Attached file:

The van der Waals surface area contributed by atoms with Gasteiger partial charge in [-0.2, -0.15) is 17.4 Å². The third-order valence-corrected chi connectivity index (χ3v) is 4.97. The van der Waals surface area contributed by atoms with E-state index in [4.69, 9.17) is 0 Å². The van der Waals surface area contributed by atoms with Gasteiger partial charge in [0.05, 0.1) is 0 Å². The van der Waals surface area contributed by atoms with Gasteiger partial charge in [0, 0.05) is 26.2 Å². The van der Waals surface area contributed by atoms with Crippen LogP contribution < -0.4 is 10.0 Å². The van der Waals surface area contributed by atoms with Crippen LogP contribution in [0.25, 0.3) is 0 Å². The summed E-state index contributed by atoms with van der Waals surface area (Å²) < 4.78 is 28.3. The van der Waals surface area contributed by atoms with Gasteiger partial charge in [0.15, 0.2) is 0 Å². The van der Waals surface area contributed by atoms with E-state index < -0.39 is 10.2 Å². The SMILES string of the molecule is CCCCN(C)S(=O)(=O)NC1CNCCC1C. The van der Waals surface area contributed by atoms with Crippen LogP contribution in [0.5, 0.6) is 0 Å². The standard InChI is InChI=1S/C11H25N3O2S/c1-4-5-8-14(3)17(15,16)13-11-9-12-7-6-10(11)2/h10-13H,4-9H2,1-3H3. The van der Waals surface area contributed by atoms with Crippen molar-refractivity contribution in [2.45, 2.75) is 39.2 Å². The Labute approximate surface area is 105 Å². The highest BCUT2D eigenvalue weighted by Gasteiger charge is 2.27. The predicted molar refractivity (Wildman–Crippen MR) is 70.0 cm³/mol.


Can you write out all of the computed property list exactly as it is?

The van der Waals surface area contributed by atoms with Gasteiger partial charge in [-0.2, -0.15) is 17.4 Å². The third-order valence-corrected chi connectivity index (χ3v) is 4.97. The van der Waals surface area contributed by atoms with E-state index in [4.69, 9.17) is 0 Å². The van der Waals surface area contributed by atoms with Gasteiger partial charge in [0.05, 0.1) is 0 Å². The van der Waals surface area contributed by atoms with Gasteiger partial charge in [0, 0.05) is 26.2 Å². The van der Waals surface area contributed by atoms with Crippen LogP contribution < -0.4 is 10.0 Å². The van der Waals surface area contributed by atoms with Crippen LogP contribution in [0.25, 0.3) is 0 Å². The summed E-state index contributed by atoms with van der Waals surface area (Å²) < 4.78 is 28.3. The van der Waals surface area contributed by atoms with Gasteiger partial charge in [0.15, 0.2) is 0 Å². The van der Waals surface area contributed by atoms with E-state index < -0.39 is 10.2 Å². The SMILES string of the molecule is CCCCN(C)S(=O)(=O)NC1CNCCC1C. The van der Waals surface area contributed by atoms with Crippen LogP contribution in [0.5, 0.6) is 0 Å². The standard InChI is InChI=1S/C11H25N3O2S/c1-4-5-8-14(3)17(15,16)13-11-9-12-7-6-10(11)2/h10-13H,4-9H2,1-3H3. The van der Waals surface area contributed by atoms with Crippen molar-refractivity contribution in [2.45, 2.75) is 39.2 Å². The Labute approximate surface area is 105 Å². The highest BCUT2D eigenvalue weighted by Gasteiger charge is 2.27. The predicted molar refractivity (Wildman–Crippen MR) is 70.0 cm³/mol.